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Institute reputation?

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Institute reputation?

Postby Kevin Foley » Sat Feb 05, 2005 11:02 am

Whether you are looking for a postdoc or a real job in academia/industry, the relative levels of importance are something like:

Your publication record is 70%.
Your mentor's reputation is 25% (the old boys/girls network is alive and well).
Your institution?s reputation is 5%.

(Your mileage may vary, but you get the idea.)

In looking for a job in industry, ?what? you know becomes important, but your publication record is still the #1 guide we use for separating the good from the also-rans. But this can also be true in academia. University departments are always looking to hire someone from the latest hot field (zebrafish, systems biology?whatever).

If you have two first author Cell/Science/Nature papers, the other two criteria won't matter. Coming from a famous lab will help in making up for a weaker publication record (more so in looking for a postdoc than a real job). But if you don't have either of the first two, you might be better off leaving bench science, since "Harvard" on your CV will only impress non-scientists.

As far as the reputations of academic institutions, after the top 5 (10?) in a field, that 5% probably drops to 0% as long as you are still from one of the top 100 or so "research universities." When someone looks at a candidate from Northwestern (where I went!), no one thinks ?NU has a better Department of X than Chicago, so I?ll go with the NU candidate.? They are going to look at the publication record first and lab?s reputation second. The university won't even enter into it.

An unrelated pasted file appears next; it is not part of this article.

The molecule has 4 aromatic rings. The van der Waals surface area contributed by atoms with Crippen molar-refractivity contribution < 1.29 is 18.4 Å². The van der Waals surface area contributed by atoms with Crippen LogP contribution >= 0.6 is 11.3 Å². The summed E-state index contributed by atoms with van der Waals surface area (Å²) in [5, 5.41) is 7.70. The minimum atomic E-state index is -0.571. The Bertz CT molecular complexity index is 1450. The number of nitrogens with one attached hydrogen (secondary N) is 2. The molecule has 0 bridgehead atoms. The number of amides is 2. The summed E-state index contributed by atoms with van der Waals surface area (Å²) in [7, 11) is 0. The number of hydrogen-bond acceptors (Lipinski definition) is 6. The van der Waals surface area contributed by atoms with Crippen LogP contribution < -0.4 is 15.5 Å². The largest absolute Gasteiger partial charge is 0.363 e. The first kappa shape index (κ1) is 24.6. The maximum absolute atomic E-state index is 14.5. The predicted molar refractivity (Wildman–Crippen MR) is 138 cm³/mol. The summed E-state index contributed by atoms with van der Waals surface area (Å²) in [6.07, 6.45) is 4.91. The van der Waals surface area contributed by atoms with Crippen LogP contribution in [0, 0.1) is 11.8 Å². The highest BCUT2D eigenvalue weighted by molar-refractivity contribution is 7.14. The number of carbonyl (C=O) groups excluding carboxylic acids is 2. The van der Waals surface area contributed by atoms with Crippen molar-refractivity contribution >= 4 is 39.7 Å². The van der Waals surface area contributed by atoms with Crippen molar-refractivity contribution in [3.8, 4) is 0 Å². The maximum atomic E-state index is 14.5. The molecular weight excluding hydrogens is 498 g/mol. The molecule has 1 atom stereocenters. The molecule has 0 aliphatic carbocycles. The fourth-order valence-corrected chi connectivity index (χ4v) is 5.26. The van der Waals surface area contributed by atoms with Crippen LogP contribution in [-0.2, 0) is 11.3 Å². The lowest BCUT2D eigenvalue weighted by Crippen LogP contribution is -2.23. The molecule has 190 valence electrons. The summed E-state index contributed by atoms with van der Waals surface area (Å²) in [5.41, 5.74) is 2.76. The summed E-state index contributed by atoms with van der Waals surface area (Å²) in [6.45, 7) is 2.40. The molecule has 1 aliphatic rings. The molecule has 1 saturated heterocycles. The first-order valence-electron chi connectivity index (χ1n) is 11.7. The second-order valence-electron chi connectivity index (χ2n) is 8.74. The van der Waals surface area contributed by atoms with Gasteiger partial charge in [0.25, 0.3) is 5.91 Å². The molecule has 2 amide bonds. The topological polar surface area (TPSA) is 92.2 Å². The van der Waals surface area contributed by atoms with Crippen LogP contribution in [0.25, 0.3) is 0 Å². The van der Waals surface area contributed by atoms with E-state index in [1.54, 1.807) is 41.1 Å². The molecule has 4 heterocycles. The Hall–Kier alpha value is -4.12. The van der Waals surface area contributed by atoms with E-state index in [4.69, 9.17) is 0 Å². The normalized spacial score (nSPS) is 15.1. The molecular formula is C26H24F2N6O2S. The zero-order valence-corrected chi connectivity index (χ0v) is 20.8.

If you are overseas and looking to move to the US, the school might be more important since it is not as clear to many of us which are the "top 100? (but this is not a problem for Weitzman, which is well known). But publications and mentor's reputation are still the most important. It?s possible that who your mentor is might be a bit more important, as taking advantage of the old boys/girls network will make it easier to look for a job from overseas.

But focus on publishing. A great publication record opens all doors.

Cheers,
Kevin
Kevin Foley
 
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Institute reputation?

Postby Joel Knopf » Sat Feb 05, 2005 1:23 pm

Thanks a lot,everyone, for your responses.

From what I understood here, the general feeling is that although the reputation and standing of the graduate institution is important and may help (especially if it is a good one), the most important factor seems to be a good publication record. This makes sense since your publishing record demonstrates best your abilities as a scientist (a bench scientist anyway...).

I have another question but I think it belongs in a new post.
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Institute reputation?

Postby Madison » Sat Feb 05, 2005 4:35 pm

I just found something cool:
www.facultyof1000.com
This website asks prominant scientists to rank and score individual papers. (mine got a 9.6 - cool!)
You can look up WHO is in the Faculty, and you can also have it list all the Faculty members at a given institution. This would be a great resource for someone looking for a postdoc lab, since you will know that you are going to a well-respected lab.

I imagine that this relates directly to school reputation - in that if an institution has many faculty in this list, then it will have a higher reputation.
Madison